Maxine Bédat is a co-founder of Zady, a sustainable clothing brand run by a small team of eco-conscious individuals that’s single-handedly tackling the problems of pollution and labor in fashion. Zady’s mission is to create a new standard for clothing by putting out timeless pieces—not trendy fast-fashion—and making sure every level of their supply chain is good for the Earth and the people on it, from the farms and mills to the final cut-and-sew process. We talked with Bédat about the problem of fashion trends, how to shop sustainably, and what we all as every-day consumers can do to help drive a change for the better.

Q. What experiences drove you to want to start a company like Zady?

“It started out with travel. I was working in Tanzania, and I would spend my free time exploring markets. In one of the markets I found these beautiful baskets, so I went to track down the town that was known for them. I will never forget—I arrived at the main road, and on the right side of this village it was all baskets, and on the left it was all dried fish. I thought that was so weird: Why would a town ever be known for dried fish and baskets? But I discovered that the town was by a river, so the baskets were made from the reeds that grew by the river and the fish came from the river.

It was this ‘aha’ moment for me that I felt, I guess, shouldn’t have been an ‘aha’ moment. Growing up with fast fashion—trends that change quickly and seasonally—and being a Millennial, I felt really disconnected from how things are made. I was so enthralled with seeing these craftspeople…it just looked like magic to me.”

Q. Why is sustainable fashion important?

“The fashion industry is the second biggest polluting industry in the world. It’s one of the biggest employers of slave and child labor, but it’s all kind of being hidden from us. That was the impetus to create Zady. The thinking was, Can we come up with an alternative to that world and be able to come back to that amazing sense of craftsmanship and what luxury and a brand are supposed to be?

Brands universally don’t really know their supply chains. Even a cotton T-shirt will go through several different processes to get from a cotton plant into a shirt. The problem compounds throughout, so when you add it all up the end result is that the apparel industry, in terms of COemissions, is second only to the oil industry.”

Q. How is Zady contributing to the sustainable fashion movement?

“We wanted to come up with a supply chain that is transparent, but also one that tackles those huge issues in the apparel industry. And we’re just as much an educational resource as we are a brand, because we go and we explain what the issues are and tell the stories of amazing people who are doing things right. We have a feature section on our site that really delves into those stories. Our product pages detail our entire supply chain, and when you get the product, the packaging is one big beautifully made infographic that details the supply chain as well.”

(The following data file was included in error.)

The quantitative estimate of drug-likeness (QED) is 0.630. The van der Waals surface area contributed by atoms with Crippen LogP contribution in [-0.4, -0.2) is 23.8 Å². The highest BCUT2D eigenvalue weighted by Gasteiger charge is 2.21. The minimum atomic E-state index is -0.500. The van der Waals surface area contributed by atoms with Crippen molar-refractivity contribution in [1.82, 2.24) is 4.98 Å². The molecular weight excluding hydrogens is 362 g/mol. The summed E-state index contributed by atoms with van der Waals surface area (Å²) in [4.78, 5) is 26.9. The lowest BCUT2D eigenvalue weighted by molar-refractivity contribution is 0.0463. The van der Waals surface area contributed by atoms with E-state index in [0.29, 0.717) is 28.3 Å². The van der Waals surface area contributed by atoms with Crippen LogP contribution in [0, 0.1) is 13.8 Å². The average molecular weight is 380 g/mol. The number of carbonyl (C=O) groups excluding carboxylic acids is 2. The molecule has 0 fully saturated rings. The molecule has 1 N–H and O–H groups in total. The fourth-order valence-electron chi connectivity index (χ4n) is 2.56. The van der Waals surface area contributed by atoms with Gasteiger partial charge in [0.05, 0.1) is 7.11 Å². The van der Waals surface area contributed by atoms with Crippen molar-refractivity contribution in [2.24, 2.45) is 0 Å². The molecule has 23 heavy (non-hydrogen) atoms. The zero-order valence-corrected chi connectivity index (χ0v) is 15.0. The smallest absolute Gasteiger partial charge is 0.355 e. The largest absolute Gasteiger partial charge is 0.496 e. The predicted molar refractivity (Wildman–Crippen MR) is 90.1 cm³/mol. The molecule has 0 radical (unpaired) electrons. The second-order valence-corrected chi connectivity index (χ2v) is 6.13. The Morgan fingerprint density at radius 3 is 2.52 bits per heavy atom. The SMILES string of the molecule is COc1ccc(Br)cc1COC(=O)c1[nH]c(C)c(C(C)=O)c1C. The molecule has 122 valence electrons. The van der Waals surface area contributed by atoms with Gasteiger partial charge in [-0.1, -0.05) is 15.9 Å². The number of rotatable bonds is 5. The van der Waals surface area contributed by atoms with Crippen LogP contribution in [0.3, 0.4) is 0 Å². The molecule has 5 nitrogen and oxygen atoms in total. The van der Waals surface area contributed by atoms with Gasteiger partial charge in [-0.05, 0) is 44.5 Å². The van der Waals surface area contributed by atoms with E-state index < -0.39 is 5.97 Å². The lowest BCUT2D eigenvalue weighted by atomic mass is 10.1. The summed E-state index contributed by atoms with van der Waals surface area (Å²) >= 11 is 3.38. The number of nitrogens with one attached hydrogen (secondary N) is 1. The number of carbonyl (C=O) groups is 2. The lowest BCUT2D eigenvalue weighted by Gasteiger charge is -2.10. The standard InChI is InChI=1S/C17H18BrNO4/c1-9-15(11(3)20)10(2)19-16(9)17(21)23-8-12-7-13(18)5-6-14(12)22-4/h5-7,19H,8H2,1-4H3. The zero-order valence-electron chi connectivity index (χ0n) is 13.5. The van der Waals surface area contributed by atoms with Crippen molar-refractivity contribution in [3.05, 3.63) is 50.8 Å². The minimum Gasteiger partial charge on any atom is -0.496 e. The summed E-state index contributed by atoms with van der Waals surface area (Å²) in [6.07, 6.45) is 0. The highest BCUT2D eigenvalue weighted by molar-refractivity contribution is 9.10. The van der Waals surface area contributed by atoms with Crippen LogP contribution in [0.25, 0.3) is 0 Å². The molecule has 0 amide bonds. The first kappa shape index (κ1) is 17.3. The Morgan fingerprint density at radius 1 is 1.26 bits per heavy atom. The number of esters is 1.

Q. What can the average consumer do to shop more sustainably, or promote sustainable fashion?

“For someone who wants to shop ethically, the first step is showing the brands that they care, and that they want to know where their clothes came from. That can provide a lot of energy for the brand to take this seriously. So that’s one way, to take to social media to ask the question.

The other thing thing that you can do as a consumer is just turn the clothing inside out before you buy it to see that it’s well made. It sounds so simple, but a lot of brands are so focused on price, and getting the lowest price for themselves, that they neglect the most basic sense of quality. The consumers and the laborers are both getting short-shifted.

And then finally, buying things that you really love. One of the biggest problems is that brands have just produced so much more clothing than we need. We have about 7 billion people on the planet, and the industry churns out about 80 billion units of clothing every year. It’s totally nuts. So if you want to be more sustainable, it’s not not buying clothing. It’s just slowing that pace down and investing in a great piece instead of getting something that’s super cheap but buying lots of it.”

Check out ZADY’s sustainable clothing line at

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